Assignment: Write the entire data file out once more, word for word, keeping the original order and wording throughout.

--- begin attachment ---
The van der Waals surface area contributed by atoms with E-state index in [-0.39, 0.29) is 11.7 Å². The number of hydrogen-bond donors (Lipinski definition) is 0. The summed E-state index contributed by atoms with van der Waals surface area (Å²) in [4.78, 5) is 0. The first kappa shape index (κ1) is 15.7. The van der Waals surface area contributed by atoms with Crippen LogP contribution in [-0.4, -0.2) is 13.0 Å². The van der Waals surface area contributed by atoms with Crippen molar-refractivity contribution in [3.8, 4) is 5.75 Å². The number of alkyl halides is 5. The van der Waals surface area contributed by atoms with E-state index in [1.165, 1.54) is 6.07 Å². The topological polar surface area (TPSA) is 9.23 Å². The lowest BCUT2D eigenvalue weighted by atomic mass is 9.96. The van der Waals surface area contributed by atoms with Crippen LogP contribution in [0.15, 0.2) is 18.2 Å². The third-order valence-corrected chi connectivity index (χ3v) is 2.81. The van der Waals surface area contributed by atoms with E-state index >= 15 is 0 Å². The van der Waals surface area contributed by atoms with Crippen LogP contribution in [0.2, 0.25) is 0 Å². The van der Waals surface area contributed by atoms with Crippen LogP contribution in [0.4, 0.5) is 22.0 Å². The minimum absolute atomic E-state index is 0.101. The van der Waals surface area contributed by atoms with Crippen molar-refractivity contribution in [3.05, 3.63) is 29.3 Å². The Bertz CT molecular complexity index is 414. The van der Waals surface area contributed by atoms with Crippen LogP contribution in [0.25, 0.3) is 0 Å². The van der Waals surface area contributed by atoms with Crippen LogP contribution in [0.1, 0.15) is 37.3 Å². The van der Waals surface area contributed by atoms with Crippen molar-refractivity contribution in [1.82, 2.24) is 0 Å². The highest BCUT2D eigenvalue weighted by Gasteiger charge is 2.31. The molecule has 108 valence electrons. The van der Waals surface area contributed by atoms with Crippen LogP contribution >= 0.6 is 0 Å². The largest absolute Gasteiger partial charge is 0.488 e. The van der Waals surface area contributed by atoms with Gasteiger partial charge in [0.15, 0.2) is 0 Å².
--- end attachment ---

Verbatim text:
The van der Waals surface area contributed by atoms with E-state index in [-0.39, 0.29) is 11.7 Å². The number of hydrogen-bond donors (Lipinski definition) is 0. The summed E-state index contributed by atoms with van der Waals surface area (Å²) in [4.78, 5) is 0. The first kappa shape index (κ1) is 15.7. The van der Waals surface area contributed by atoms with Crippen LogP contribution in [-0.4, -0.2) is 13.0 Å². The van der Waals surface area contributed by atoms with Crippen molar-refractivity contribution in [3.8, 4) is 5.75 Å². The number of alkyl halides is 5. The van der Waals surface area contributed by atoms with E-state index in [1.165, 1.54) is 6.07 Å². The topological polar surface area (TPSA) is 9.23 Å². The lowest BCUT2D eigenvalue weighted by atomic mass is 9.96. The van der Waals surface area contributed by atoms with Crippen LogP contribution in [0.15, 0.2) is 18.2 Å². The third-order valence-corrected chi connectivity index (χ3v) is 2.81. The van der Waals surface area contributed by atoms with E-state index >= 15 is 0 Å². The van der Waals surface area contributed by atoms with Crippen LogP contribution in [0.2, 0.25) is 0 Å². The van der Waals surface area contributed by atoms with Crippen LogP contribution in [0.4, 0.5) is 22.0 Å². The minimum absolute atomic E-state index is 0.101. The van der Waals surface area contributed by atoms with Crippen molar-refractivity contribution in [3.05, 3.63) is 29.3 Å². The Bertz CT molecular complexity index is 414. The van der Waals surface area contributed by atoms with Crippen LogP contribution in [0.25, 0.3) is 0 Å². The van der Waals surface area contributed by atoms with Crippen LogP contribution in [0.1, 0.15) is 37.3 Å². The van der Waals surface area contributed by atoms with Crippen molar-refractivity contribution in [1.82, 2.24) is 0 Å². The highest BCUT2D eigenvalue weighted by Gasteiger charge is 2.31. The molecule has 108 valence electrons. The van der Waals surface area contributed by atoms with Crippen LogP contribution >= 0.6 is 0 Å². The largest absolute Gasteiger partial charge is 0.488 e. The van der Waals surface area contributed by atoms with Gasteiger partial charge in [0.15, 0.2) is 0 Å².